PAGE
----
It’s still about jobs, jobs, jobs

The Commerce Department reported Thursday that the economy grew in the third quarter at rate of 3.5 percent, a sign that the U.S. is climbing out of the recession.

The report attributed the gains to increases in personal consumption, federal government spending, exports and private inventory investments. Motor vehicle output added roughly 1.7 percentage points to the change in gross domestic product, a broad gauge of the economy, as the government's "cash for clunkers" program helped stimulate car purchases.

The gains were better than the expected 3 percent increase, and bring to an end four straight quarters of economic contraction. Still, President Barack Obama downplayed the good economic news in a Thursday statement, and signaled his focus would remain on jobs.

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"We’ve come a long way since the first three months of 2009, when our economy shrunk by an alarming 6.4 percent," said Obama, who described the report as an "affirmation that this recession is abating and the steps we’ve taken have made a difference."

"But I also know that we've got a long way to go to fully restore our economy, and recover from what has been the longest and deepest downturn since the Great Depression," Obama said. "And while this report today represents real progress, the benchmark I use to measure the strength of our economy is not just whether our GDP is growing, but whether we are creating jobs, whether families are having an easier time paying their bills, whether our businesses are hiring and doing well."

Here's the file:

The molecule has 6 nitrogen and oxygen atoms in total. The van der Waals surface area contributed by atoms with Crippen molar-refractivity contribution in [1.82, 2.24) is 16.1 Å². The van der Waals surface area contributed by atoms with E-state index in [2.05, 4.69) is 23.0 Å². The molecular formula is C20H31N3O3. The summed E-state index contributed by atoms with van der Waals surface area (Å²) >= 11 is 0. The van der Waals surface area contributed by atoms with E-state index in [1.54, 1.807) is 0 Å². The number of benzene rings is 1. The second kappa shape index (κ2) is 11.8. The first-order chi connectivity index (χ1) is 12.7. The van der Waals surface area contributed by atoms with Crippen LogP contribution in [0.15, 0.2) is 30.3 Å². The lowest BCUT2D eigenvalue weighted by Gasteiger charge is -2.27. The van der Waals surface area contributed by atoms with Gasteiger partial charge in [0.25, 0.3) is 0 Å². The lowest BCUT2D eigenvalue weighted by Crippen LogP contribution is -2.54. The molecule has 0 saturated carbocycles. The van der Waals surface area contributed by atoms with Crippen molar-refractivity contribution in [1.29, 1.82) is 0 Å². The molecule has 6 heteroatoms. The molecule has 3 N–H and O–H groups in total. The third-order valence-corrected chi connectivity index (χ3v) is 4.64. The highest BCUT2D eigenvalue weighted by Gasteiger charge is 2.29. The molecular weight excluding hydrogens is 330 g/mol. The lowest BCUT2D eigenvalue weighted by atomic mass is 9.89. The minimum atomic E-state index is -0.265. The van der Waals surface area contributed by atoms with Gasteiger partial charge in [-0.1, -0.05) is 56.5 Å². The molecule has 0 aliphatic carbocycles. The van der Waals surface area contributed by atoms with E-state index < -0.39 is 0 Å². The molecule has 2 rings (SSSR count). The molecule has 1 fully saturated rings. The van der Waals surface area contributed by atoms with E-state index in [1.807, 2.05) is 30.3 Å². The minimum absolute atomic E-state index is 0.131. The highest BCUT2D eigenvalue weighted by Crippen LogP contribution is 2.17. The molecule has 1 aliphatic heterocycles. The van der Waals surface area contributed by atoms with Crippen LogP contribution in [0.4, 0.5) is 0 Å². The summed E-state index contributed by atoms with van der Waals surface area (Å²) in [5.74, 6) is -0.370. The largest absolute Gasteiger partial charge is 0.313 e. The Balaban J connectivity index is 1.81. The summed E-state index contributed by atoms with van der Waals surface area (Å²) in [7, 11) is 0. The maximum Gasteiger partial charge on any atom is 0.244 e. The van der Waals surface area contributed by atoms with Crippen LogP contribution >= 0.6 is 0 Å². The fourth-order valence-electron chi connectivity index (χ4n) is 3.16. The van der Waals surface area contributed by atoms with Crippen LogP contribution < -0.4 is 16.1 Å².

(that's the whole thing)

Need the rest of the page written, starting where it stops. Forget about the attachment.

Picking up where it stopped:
The economic growth reinforces arguments that the recession, which has raged since December 2007, has technically come to an end, although they do not technically determine that the recession is over. The National Bureau of Economic Research, the official arbiter of when recessions start and end, considers a range of factors, not just GDP.

Lawmakers from both parties were not declaring victory on the eve of the report, which had been highly anticipated.

“We have a long way to go,” said Rep. Barney Frank (D-Mass.), chairman of the House Financial Services Committee, on Wednesday.

“Economists may say the recession is over, but most American families would disagree,” said Rep. Kevin Brady (Texas), the top Republican on the Joint Economic Committee.

With the midterm election one year away, Democrats in particular are wary of crowing too loudly about good economic news when many of their constituents are struggling.

Underlying that concern is the brutal reality that the nation’s labor market is worsening with more Americans losing jobs. The unemployment rate, now 9.8 percent, is expected to continue rising. The nonpartisan Congressional Budget Office estimates that the unemployment rate will average 10 percent throughout 2010 and will not return to pre-recession levels until 2014.

Those numbers are weighing heavily on lawmakers.

“Americans don’t feed their families on technicalities,” said Rep. Xavier Becerra (Calif.), the only member of Democratic leadership to vote twice against the $700 billion bailout of the financial system.